I hadn't meant to abandon this blog for seven months but that's how long it's been since I posted. In the spring of 2016 we decided to move back home after living most of our adult lives away. Home was just one county south, but it felt like a new country. Preparing our old house to sell, finding a new home, sorting and packing, shedding everything that wouldn't fit in a much smaller place, moving and then traveling back and forth for months until our prior house sold . . . well, it took much longer and way more energy than I imagined.
Now a new year has arrived with fresh hope and perspective. It's strange and wonderful to return to the place where I spent my early days. Everywhere I look are reminders of the sights, sounds and smells that shaped my view of the world. We writers of children's books count on childhood memories to help us relate to our characters.
Home is a popular subject in middle grade books. Most of them feature characters searching for a place to belong. In Augusta Scattergood's The Way to Stay in Destiny, Theo fights to stay in a boarding house where he's found friends who understand his love of music and baseball. In J.K. Rowling's Harry Potter series, Harry dreads summers with Aunt Petunia and looks forward to the school year when he can return to his beloved Hogwarts Academy. Bod Owens in Neil Gaiman's The Graveyard Book is adopted by ghosts in a cemetary.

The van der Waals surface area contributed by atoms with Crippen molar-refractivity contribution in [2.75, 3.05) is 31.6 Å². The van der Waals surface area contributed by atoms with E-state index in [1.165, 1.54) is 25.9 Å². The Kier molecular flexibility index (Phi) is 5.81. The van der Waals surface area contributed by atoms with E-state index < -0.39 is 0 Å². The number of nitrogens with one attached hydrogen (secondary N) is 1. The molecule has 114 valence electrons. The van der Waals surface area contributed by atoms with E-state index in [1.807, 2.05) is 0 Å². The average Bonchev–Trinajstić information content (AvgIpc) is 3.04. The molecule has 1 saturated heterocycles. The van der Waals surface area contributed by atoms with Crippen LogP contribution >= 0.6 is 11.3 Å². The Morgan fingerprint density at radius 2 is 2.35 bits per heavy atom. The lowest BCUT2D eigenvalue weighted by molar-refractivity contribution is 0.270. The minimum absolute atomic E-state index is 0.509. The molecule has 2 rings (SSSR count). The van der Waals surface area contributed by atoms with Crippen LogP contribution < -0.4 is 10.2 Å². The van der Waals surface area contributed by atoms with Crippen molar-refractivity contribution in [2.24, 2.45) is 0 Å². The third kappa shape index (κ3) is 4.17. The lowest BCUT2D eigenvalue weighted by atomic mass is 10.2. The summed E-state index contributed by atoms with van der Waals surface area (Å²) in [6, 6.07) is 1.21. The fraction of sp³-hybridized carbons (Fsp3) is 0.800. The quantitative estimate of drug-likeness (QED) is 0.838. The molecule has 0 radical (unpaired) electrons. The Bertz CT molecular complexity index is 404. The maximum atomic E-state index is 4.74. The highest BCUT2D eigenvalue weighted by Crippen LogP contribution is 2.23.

The places we grow up weave into the fabric of our souls. If we followed Theo, Harry and Bod into adulthood, we'd see the boarding house in Destiny, Hogwarts Academy and the graveyard playing roles in their lives. We'd see those places call them back. That thread from home, it's always attached.
I've lived for so many years in oak-shaded copses, I've forgotten what it's like to be surrounded by the ocean. Here, there's water north, south, east and west. The air smells of salt and gulls cry overhead, reminding me of toes dug into wet sand. I love moss-draped oaks, narrow country lanes and rolling pastures dotted with livestock. I miss seeing cows and horses emerging from early morning mists, rustic barns and sandhill cranes. I've never been a keen boater or swimmer, never longed for life in a city by the sea. But a part of my heart answers back when the ocean calls.
I've loved books and stories since before I could read. The school library was a magical place packed with shelves of wonder. I carried away stacks of books, my insides tingling, my mind racing ahead to a cozy, quiet spot where I would carefully choose the first book and open the cover.
While the books I read have grown thicker and the selection broader, my love for good stories remains. But lately, I've been reading without enjoyment. Even worse, I was quitting on books. I never quit on books. If I read the first chapter, I stick it out to the end, even if I don't relate to the main character or totally believe the plot. I have too much respect for stories to not follow them to the last page.
So what happened to my story-loving heart?
I became a writer. Writers read books differently. We study them. We analyze and criticize, mentally edit, note the clever plot twists and lovely passages. If it's a masterpiece, we mourn our lack of ability to ever write such a thing. Maybe it's possible to shut off the writer's brain while you read, but I haven't learned it. Still, I was determined to rediscover the joy of reading. I scoured lists, tried book after book, read outside my favorites genres. Nothing worked, and it was starting to depress me.